Unlike a lot of the cheaper 22 rimfires, which can be butt ugly, the American is attractive with a slim action and faired-in bolt. The handle sticks out a bit and gives lots to get hold of and offers a 60° lift angle, the shroud is angled back nicely and to the rear is a tang-mounted safety catch; my favourite! The last time Ruger offered this set up was on their original Mk 1 M77 centrefire, a system I much preferred to the latter Mk II and Hawkeye with their 3-position levers! It pushes forward to FIRE and reverses for SAFE, with minimal disturbance to the shooting hand. A separate bolt release catch is located rear/left of the receiver too. Feed is from; you guessed it a 10/22 rotary magazine, well if it ain’t broke don’t fix it!
The release catch is an extended paddle at the rear of the well; a vast improvement over the flush, release plate of the 77/22 and 10/22 families.
Taking a leaf from Savage’s book is their Marksman Adjustable™ trigger! It shows a similar blade-within-blade of the AccuTrigger and is user-adjustable between 3 and 5 lbs and shows a short and crisp break. To adjust, the action must be removed from the stock, and then it’s just a single Allen screw at the front of the trigger mechanism block.
Ruger wisely chambered the American in the three most popular rimfire calibres – 22 Long Rifle, 22 WMR (Winchester Magnum Rimfire) and 17 HMR (Hornady Magnum Rimfire). Capacities are 10 in 22LR and 9 for the WMR and HMR, doubtless these two use the larger, JMX-1 version of the magazine. Both these calibres offers the same model options as the 22. The 22 LR gun will also accept Ruger’s in-house, 25-round, highcapacity BX25 mag too.
So far the American Rimfire impressed me in both design and handling. Articles I had read about it indicated it was also accurate, due to the barrel manufacture method, bedding block and fully floated tube. I opted for a rather unusual scope choice, which to me seemed well suited to the calibre and mainly hunting application of the rifle and calibre!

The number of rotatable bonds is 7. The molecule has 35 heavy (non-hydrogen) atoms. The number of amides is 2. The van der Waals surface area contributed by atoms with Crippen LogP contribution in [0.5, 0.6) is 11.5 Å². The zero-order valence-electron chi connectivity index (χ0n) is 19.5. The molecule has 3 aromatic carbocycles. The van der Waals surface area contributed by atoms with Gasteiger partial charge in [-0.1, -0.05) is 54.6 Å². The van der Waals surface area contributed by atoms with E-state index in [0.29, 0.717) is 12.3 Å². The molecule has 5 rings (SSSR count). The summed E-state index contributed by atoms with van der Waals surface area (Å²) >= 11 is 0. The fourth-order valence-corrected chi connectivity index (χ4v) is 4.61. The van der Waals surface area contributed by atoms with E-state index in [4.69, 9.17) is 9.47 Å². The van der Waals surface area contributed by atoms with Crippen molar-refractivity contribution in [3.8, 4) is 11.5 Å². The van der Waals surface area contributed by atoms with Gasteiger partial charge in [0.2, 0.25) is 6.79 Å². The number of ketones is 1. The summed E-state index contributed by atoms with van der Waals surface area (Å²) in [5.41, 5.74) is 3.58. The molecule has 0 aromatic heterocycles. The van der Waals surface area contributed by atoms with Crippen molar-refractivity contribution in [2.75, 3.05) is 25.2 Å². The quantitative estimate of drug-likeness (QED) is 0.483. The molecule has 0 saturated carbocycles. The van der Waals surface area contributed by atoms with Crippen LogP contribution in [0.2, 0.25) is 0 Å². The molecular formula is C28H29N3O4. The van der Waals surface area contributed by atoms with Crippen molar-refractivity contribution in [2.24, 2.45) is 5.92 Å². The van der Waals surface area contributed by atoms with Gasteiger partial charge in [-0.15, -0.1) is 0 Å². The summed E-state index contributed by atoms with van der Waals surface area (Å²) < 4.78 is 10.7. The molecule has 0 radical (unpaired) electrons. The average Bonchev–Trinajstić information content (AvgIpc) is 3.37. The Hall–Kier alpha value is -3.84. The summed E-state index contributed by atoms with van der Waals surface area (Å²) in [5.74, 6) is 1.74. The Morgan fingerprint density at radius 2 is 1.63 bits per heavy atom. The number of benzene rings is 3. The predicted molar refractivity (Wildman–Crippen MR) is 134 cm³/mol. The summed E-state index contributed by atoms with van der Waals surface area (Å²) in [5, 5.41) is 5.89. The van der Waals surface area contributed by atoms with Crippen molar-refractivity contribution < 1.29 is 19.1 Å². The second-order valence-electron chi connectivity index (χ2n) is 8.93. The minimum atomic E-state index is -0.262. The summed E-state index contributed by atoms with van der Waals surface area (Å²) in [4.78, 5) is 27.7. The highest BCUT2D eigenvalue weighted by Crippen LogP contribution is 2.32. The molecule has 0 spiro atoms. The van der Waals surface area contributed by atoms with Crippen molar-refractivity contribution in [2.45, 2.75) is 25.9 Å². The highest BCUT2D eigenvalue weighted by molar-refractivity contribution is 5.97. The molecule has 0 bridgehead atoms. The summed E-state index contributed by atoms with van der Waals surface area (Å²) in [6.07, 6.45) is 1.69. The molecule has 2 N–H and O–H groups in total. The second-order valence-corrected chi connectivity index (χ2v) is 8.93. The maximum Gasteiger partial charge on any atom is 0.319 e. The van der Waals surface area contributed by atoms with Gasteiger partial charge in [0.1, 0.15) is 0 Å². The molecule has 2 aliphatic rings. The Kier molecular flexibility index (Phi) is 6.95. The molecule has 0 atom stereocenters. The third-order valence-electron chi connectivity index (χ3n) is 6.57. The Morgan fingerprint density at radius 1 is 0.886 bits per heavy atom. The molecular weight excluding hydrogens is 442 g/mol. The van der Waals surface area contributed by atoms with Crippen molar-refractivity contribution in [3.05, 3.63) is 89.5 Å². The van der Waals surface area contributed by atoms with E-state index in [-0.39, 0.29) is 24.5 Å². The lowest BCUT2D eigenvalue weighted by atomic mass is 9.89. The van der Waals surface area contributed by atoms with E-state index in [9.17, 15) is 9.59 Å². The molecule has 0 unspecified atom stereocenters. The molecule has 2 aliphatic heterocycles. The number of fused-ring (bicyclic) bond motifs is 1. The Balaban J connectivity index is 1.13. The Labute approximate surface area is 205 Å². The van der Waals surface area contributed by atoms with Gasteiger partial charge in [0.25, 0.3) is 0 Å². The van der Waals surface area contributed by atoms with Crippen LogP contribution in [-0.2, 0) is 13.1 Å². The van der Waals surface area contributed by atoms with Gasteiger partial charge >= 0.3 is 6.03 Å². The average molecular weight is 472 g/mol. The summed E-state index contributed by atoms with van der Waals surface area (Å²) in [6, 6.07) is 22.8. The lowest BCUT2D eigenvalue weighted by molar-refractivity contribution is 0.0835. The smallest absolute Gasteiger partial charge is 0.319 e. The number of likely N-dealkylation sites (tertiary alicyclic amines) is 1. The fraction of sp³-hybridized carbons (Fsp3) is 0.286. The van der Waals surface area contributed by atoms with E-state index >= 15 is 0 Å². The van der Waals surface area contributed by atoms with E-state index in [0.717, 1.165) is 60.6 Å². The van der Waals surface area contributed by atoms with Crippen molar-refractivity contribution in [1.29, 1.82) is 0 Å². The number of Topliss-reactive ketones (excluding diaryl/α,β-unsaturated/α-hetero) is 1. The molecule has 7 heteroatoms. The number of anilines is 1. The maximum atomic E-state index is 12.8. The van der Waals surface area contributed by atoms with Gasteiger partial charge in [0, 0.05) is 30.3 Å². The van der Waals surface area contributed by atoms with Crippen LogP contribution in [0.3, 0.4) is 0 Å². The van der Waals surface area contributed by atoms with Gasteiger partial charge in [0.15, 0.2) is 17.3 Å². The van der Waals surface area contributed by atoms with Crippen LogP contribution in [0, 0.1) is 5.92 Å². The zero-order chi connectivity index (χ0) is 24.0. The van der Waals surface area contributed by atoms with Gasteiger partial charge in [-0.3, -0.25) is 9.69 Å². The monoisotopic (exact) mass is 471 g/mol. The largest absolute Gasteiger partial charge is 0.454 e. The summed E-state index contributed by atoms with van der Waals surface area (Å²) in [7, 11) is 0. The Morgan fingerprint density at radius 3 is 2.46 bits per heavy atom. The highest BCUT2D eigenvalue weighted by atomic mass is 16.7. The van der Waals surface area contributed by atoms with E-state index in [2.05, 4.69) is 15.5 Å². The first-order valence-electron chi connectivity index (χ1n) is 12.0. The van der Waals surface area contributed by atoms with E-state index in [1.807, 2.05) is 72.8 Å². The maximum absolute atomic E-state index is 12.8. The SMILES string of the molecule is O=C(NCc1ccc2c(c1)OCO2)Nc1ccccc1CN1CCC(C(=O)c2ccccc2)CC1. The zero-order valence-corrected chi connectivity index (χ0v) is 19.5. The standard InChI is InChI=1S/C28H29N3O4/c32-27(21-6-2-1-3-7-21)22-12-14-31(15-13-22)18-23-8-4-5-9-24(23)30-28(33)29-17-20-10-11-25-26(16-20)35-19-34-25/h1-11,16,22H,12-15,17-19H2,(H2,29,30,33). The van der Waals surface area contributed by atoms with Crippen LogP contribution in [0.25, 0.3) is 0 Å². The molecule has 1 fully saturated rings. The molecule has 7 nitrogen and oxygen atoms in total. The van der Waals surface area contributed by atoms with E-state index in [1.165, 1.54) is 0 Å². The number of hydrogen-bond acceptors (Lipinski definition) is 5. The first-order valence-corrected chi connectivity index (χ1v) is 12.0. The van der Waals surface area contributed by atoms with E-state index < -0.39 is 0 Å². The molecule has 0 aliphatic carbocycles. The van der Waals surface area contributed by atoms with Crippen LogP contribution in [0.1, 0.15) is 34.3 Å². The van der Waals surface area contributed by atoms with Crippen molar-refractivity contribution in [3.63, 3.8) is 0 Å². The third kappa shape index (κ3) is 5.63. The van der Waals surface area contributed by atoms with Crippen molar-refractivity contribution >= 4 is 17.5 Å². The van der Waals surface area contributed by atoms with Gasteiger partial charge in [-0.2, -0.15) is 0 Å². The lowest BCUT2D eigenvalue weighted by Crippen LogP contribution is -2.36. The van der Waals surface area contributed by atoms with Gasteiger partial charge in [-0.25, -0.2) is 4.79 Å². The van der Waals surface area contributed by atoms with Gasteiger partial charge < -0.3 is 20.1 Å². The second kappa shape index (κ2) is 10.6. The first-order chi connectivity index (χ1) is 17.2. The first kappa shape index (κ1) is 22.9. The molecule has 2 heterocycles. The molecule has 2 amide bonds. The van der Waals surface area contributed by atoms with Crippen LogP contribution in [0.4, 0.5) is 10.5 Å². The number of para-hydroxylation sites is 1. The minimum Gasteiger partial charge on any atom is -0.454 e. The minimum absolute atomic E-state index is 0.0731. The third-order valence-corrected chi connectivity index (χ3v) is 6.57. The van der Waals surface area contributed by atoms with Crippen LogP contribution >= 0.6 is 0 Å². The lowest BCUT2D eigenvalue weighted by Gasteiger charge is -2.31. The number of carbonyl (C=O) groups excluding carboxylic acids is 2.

Hawke’s 2-7x32 AO AIRMAX is a compact with parallax-adjustable objective and uses a modified Mil-Dot reticule, which offers both full and ½-Mil subtensions; so a good amount of range and windage marks, this went into Sportsmatch mounts. Ammo went from sub-sonics, through standard, Matchtypes, and high velocity. Up front was an A-TEC Wave, the latest rimfire can from Jackson Rifles.
The change over from low to high butt modules is easy; unscrew the rear QD stud and lift off the module, then slide the new one in and re-tighten. With iron sights, I really did appreciate the lower comb, which does make them easy and comfortable to use. The magazine filled easily and the extended release catch made changes so much more practical!
I set zero at 50 yards and surprisingly with the diversity of ammunition I used there was very little difference in group sizes. A ball park figure of an inch +/- would be a fair appraisal; in order of accuracy from large to small groups it went MagTech, Winchester and Fiocchi sub-sonics, but as always with any rimfire ammo there were poppers and crackers indicating velocity shifts. The Match fodder showed little improvement with perhaps a bit more group and speed consistency.
Out at 100-yards the American was capable of keeping it inside 2” sometimes better, which is more an ammo thing. Suffice to say it’s capable of body shots at that distance, so again good enough!
Feed and function was 100%, and bolt operation smooth, its raised and curved lever being easier to break out of its closed position. Equally, its 60° lift angle offered slicker functioning! No complaints either on the tang-mounted safety, which is just a push of the thumb away with little disturbance to the firing hand position. It would also be easy enough to fit a night vision optic, most of which use a Picatinny base.
PRICES: £419.00 Compact or Standard (all calibres) £545 Wood stocked
Viking Arms Ltd, 01423 780810
A-TEC moderators – Jackson Rifles;
Hawke Optics – Deben Group,